With Spring nearly upon us, it's essential that you complete any outstanding cleaning of your beekeeping kit before it is used again. Hive parts will last a lot longer if they are repaired as soon as a problem appears, but if you haven't had the chance to patch things up at the time, make sure you do it soon. And remember, repairing is much easier when the parts are dry.

The branch apiary had a thorough going over this weekend as, apart from the very blustery wind, the weather was tolerable.

As well as maintenance, cleaning is essential and will reduce your chances of disease and pest problems during the year. It's important that you scrape off your wax and propolis, scrub your polystyrene kit with a suitable washing soda and bleach solution and scorch your wooden kit, particularly in the crevices, where unpleasantness may be hiding.

Useful tools for this job are a stiff wire brush, a blowtorch and although it's marketed as a Wire Excluder Cleaner, this tool is great for scraping all the flat surfaces of your wooden kit as well.

You will find separating your hive parts easier if they are not propolised together. The bees will also be calmer if there isn't a struggle to prise things apart, so floors, brood boxes, supers, ekes, queen excluders and crown boards can all have their upper and lower contact surfaces (as well as the rebate that takes the frame lugs) treated with Petroleum jelly with white spirit added as a thinner. Using the thinner allows it to soak into the wood and you'll find that propolis won't stick, making cleaning easy.

I've found it easier to clean poly hives by lining them with aluminium adhesive tape (obtainable at many DIY stores) prior to using them. The propolis and wax don't adhere as well to the aluminium, and scrubbing with washing soda won't destroy the polystyrene. if the tape comes off for any reason during cleaning (which rarely happens in my experience), just re-line it.

I suspect that the aluminium also enhances the thermal properties of the hive, and my bees don't seem to mind it at all.

You will find a very good summary of cleaning guidance over at the Conwy Beekeepers website, and the official advice, along with many other gems at the Bee base "Advisory Leaflets, Training Manuals & Fact Sheets" page

 


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  • LAST CHANCE: to answer our survey on how training and information sources for beekeepers and bee farmers can be improved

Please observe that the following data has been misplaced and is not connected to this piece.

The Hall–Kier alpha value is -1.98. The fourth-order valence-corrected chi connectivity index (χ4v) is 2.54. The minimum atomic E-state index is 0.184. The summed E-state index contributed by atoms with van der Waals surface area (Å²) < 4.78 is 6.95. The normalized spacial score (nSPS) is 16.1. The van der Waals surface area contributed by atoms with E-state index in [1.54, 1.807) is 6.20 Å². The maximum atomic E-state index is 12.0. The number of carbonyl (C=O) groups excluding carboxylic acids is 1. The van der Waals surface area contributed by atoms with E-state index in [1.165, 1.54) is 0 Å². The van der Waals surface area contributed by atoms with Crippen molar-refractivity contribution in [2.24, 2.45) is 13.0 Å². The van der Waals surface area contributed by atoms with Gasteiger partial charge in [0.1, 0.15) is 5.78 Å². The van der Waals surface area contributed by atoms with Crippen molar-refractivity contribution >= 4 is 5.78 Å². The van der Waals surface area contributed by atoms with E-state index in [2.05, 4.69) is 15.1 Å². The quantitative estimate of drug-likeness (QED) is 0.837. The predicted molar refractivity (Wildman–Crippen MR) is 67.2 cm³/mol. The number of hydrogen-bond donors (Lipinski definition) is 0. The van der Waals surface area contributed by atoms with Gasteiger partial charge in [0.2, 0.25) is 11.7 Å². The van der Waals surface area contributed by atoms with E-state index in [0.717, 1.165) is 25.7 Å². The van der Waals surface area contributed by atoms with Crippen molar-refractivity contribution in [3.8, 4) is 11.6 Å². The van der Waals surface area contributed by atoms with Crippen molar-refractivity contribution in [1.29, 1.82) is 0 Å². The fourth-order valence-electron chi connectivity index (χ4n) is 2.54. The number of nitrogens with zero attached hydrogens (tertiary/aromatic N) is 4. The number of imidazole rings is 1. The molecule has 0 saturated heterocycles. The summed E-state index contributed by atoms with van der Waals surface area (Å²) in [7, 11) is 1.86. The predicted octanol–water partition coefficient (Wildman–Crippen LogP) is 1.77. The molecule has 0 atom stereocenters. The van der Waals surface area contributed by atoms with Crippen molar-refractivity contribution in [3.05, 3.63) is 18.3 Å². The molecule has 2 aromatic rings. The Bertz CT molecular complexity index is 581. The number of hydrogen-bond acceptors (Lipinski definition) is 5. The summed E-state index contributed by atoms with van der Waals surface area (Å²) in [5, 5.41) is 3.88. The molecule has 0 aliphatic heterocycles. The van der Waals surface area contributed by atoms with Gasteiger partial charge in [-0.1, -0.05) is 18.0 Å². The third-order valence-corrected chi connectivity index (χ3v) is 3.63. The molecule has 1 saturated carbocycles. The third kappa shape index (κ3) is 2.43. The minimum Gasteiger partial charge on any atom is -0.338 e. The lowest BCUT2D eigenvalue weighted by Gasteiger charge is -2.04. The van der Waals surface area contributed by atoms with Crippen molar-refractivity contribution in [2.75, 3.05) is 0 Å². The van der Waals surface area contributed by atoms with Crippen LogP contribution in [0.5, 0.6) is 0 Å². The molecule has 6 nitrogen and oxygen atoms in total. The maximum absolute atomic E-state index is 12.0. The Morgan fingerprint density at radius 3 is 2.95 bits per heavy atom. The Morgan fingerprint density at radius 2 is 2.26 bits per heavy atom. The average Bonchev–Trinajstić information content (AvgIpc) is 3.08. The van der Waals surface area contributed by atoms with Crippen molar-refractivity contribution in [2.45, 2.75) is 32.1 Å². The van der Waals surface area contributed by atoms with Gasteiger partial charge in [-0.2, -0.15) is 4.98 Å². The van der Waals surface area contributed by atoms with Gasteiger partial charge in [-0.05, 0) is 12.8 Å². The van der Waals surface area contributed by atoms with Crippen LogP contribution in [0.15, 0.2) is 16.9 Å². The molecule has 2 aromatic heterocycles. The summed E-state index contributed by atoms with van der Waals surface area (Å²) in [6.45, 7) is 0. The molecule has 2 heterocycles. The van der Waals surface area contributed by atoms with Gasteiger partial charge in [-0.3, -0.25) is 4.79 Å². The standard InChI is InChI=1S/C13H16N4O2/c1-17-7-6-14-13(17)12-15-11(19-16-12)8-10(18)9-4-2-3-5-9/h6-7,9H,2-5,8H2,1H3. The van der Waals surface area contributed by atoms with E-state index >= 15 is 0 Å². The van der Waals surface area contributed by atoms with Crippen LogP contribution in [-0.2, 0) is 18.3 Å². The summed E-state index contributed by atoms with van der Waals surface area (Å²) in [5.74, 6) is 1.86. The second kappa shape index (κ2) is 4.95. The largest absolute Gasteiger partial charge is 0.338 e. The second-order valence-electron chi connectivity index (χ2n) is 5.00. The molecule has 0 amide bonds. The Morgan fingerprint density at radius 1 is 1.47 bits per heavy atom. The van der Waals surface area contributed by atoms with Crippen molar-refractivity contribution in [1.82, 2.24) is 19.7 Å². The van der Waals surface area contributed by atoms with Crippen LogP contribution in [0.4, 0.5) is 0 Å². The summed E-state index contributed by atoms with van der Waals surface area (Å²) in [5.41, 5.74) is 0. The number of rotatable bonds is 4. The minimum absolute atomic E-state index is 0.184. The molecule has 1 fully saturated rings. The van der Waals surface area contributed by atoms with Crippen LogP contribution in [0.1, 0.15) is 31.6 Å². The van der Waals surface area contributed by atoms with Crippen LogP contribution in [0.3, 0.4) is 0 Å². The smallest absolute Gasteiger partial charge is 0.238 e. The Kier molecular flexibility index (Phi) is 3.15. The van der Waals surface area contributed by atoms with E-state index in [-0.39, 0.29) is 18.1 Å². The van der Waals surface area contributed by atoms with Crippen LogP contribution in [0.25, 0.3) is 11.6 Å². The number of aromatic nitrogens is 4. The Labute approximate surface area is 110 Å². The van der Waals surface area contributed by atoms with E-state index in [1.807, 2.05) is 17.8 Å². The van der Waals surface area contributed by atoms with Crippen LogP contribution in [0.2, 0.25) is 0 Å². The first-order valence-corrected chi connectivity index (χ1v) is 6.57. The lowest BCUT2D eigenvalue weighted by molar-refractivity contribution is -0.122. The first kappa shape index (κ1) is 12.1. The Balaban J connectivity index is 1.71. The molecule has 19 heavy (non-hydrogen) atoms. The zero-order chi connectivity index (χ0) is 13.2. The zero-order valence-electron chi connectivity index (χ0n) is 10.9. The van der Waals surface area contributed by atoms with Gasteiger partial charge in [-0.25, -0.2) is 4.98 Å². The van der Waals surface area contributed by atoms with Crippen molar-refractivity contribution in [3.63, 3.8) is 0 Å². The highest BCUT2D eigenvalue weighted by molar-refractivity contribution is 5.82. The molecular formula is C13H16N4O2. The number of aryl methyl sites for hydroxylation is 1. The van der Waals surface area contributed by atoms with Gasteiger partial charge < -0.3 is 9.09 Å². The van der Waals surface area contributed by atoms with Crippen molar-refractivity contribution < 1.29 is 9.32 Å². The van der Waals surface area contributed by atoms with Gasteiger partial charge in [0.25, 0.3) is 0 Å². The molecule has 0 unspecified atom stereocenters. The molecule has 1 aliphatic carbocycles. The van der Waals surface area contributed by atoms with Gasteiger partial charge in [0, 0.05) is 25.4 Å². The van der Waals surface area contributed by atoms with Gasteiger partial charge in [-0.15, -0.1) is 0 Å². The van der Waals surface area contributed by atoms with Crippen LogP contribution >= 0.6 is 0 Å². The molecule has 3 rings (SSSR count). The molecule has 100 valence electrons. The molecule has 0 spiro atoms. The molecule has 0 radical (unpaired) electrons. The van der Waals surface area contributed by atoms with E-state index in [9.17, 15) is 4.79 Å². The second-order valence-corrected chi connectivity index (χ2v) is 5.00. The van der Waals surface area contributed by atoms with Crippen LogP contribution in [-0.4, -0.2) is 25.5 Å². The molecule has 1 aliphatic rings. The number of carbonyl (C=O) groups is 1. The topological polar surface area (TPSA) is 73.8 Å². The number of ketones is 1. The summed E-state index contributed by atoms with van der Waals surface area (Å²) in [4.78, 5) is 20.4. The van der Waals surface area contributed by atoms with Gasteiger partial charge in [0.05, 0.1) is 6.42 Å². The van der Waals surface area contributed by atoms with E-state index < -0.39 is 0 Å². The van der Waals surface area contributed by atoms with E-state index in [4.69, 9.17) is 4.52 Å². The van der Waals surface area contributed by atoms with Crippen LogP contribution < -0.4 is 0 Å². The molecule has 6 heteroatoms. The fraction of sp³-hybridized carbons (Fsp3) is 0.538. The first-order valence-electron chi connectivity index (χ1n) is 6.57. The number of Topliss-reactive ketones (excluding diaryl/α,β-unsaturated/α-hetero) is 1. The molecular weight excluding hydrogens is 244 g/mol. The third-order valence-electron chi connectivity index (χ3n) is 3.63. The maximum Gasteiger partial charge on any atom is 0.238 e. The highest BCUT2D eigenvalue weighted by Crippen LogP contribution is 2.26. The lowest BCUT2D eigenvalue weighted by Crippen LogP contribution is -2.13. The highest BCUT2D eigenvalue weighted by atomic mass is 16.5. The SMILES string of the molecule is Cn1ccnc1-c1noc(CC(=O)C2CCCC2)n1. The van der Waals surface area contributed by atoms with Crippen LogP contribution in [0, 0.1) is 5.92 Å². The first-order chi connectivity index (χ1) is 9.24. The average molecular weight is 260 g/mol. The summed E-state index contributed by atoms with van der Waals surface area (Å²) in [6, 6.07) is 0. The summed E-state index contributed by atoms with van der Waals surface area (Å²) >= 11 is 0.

20 April 2021
    With thanks to those of you who have already responded. For those of who haven’t yet had chance to answer the survey there is still time but it closes tomorrow. For further details please see below.

    Gyda diolch i'r rhai ohonoch sydd eisoes wedi ymateb. I'r rhai nad ydynt wedi cael cyfle eto i ateb yr arolwg mae amser o hyd ond mae'n cau yfory. Am fanylion pellach gweler isod.

    Defra and the Welsh Government want to ensure that beekeepers and bee farmers have access to training and information that can help them implement effective biosecurity and maintain good standards of husbandry, so as to minimise pest and disease risks and improve the sustainability of honeybee populations.

    A short questionnaire is available for current beekeepers, people who have recently stopped keeping bees as well as bee farmers to give their views and opinions on the type, accessibility and range of training and information available and how it could be improved. It should take no more than 15 minutes.

    Please go to https://eu5se.voxco.com/S2/87/healthy_bees/ to complete the survey by 21 April.

    Defnyddiwch y ddolen hon i gwblhau'r arolwg erbyn 21/04/2021.
  • Seasonal Bee Inspector (SBI) Vacancies
    19 April 2021
    The National Bee Unit currently has a number of Seasonal Bee Inspector (SBI) vacancies advertised in the following areas South Kent & East Sussex, South West Devon and South East Wales

    If you are interested in applying for the job, full details can be found on Civil Service Jobs.


  • Reporting Varroa
    12 April 2021
    Amendments to the Bee Diseases and Pests Control (England) Order 2006, the Bees Diseases and Pest Control (Scotland) Order 2007 and the Bee Diseases and Pests Control (Wales) Order 2006 come into force on the 21st of April 2021 requiring all beekeepers and/or officials in GB to report the presence of Varroa in any of the hives that they manage. This amendment will allow Great Britain to comply with the Animal Health Law which is necessary for future working relationships with the European Union.

    To make this simple, a tick box will be introduced to BeeBase, the voluntary register for beekeepers managed by the National Bee Unit. This will be the easiest way to report Varroa but an alternative mechanism will be provided for those who do not wish to register on the BeeBase system. Details of this alternative system will be provided after 21st April. If Scottish Beekeepers wish to, they can report varroa by contacting the Scottish Bee Health Inspectors (BeesMailbox@gov.scot).

    Although Varroa is known to be widespread, it continues to be one of the most serious pests faced by beekeepers. Reporting Varroa will contribute to the overall pest and disease surveillance work of the National Bee Unit and the Scottish Bee Health Inspectorate. We are grateful for your assistance with this new simple measure.

    No action will be required until after 21st April.